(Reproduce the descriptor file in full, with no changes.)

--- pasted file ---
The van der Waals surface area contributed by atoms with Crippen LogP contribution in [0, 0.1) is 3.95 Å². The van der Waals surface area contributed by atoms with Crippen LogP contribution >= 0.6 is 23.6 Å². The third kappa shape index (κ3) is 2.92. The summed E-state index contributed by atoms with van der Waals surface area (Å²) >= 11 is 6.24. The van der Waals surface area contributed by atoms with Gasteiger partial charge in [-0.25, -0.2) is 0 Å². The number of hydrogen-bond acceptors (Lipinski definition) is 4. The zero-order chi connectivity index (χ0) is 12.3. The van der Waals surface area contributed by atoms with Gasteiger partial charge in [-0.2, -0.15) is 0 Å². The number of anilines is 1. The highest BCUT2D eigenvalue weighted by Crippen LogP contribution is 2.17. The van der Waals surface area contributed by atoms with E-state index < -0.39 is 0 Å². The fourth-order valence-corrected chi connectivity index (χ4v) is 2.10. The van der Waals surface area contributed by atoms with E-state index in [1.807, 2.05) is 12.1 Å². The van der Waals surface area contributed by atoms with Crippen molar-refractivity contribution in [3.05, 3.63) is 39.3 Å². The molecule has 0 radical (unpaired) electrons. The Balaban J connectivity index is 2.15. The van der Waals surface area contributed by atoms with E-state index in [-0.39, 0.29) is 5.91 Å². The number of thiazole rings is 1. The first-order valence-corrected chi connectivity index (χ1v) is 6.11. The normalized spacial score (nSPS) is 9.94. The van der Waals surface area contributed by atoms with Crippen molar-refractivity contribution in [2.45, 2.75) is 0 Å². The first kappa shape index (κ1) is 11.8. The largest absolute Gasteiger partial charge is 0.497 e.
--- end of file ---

The van der Waals surface area contributed by atoms with Crippen LogP contribution in [0, 0.1) is 3.95 Å². The van der Waals surface area contributed by atoms with Crippen LogP contribution >= 0.6 is 23.6 Å². The third kappa shape index (κ3) is 2.92. The summed E-state index contributed by atoms with van der Waals surface area (Å²) >= 11 is 6.24. The van der Waals surface area contributed by atoms with Gasteiger partial charge in [-0.25, -0.2) is 0 Å². The number of hydrogen-bond acceptors (Lipinski definition) is 4. The zero-order chi connectivity index (χ0) is 12.3. The van der Waals surface area contributed by atoms with Gasteiger partial charge in [-0.2, -0.15) is 0 Å². The number of anilines is 1. The highest BCUT2D eigenvalue weighted by Crippen LogP contribution is 2.17. The van der Waals surface area contributed by atoms with E-state index < -0.39 is 0 Å². The fourth-order valence-corrected chi connectivity index (χ4v) is 2.10. The van der Waals surface area contributed by atoms with E-state index in [1.807, 2.05) is 12.1 Å². The van der Waals surface area contributed by atoms with Crippen molar-refractivity contribution in [3.05, 3.63) is 39.3 Å². The molecule has 0 radical (unpaired) electrons. The Balaban J connectivity index is 2.15. The van der Waals surface area contributed by atoms with E-state index in [-0.39, 0.29) is 5.91 Å². The number of thiazole rings is 1. The first-order valence-corrected chi connectivity index (χ1v) is 6.11. The normalized spacial score (nSPS) is 9.94. The van der Waals surface area contributed by atoms with Crippen molar-refractivity contribution in [2.45, 2.75) is 0 Å². The first kappa shape index (κ1) is 11.8. The largest absolute Gasteiger partial charge is 0.497 e.